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ACLU Releases Scathing Report on Abuses in City Jails

Written by Jessica Bassett on 02 April 2009.

Suffering in Silence: Human Rights Abuses in St. Louis Correctional Centers ACLU ST. LOUIS (NNPA) – With her long history of chronic asthma and sickle cell anemia, a short stay at the St. Louis Justice Center for failing to appear in court for two traffic violations cost LaVonda Kimble her life. She died of an acute asthma attack less than 12 hours after arriving at the jail two years ago. The St. Louis Fire Department alleges poor medical care, delays and incompetence may have contributed to the woman’s death.

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Suffering in Silence: Human Rights Abuses in St. Louis Correctional Centers

    Tragically, Kimble, age 30, wasn’t even supposed to be jailed. Her $250 bond had been paid in Bel-Nor hours before she became ill, but her paperwork was delayed by a mix-up.
    Joshua Turner was being held at the Workhouse, the city’s medium-security institution, on a charge of property damage from December 2006. He was accused of damaging a window, drywall and a broom at the Boys and Girls Town of Missouri.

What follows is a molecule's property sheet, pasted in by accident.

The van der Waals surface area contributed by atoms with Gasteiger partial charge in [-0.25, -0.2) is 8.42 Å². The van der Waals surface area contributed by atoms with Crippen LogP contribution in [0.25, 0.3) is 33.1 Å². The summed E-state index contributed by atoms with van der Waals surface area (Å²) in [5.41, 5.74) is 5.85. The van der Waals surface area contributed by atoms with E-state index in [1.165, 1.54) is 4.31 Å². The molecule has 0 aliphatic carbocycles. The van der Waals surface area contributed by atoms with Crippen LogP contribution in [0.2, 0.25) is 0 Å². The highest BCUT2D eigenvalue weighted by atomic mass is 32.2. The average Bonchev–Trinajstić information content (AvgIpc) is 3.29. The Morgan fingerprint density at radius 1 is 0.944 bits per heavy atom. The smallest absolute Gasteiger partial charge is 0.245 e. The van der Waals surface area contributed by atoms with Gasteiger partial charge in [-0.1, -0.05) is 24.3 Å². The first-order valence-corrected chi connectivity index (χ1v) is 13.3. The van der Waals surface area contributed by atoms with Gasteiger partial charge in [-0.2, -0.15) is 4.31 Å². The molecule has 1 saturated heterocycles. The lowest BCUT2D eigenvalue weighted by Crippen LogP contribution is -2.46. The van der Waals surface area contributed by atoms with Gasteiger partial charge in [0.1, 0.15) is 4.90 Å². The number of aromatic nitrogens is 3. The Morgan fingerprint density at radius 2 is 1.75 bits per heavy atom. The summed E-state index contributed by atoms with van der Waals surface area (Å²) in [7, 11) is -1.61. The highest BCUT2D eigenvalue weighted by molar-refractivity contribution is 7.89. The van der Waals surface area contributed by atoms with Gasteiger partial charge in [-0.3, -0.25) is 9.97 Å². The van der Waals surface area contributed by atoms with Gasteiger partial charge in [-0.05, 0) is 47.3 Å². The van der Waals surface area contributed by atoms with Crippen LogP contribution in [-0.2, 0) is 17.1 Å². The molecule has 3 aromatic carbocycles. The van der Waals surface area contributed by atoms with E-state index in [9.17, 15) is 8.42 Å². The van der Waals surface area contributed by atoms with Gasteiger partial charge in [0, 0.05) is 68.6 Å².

In January 2008, Turner, age 18, managed to get a bedsheet to hang himself despite being on suicide watch. A staffer left the sheet within Turner’s reach by stuffing it under his cell door. Turner had been held at the jail for one year while his court case lingered.
    Cedric Cross, a former inmate at the Justice Center, contacted the local chapter of the American Civil Liberties Union for help, alleging that a correctional officer at the jail had assaulted him. According to Cross, he left the jail on March 29, 2007, crawling and unable to walk. He underwent immediate surgery at Barnes-Jewish Hospital as a result of his injuries, which included swelling to the stomach and internal bleeding.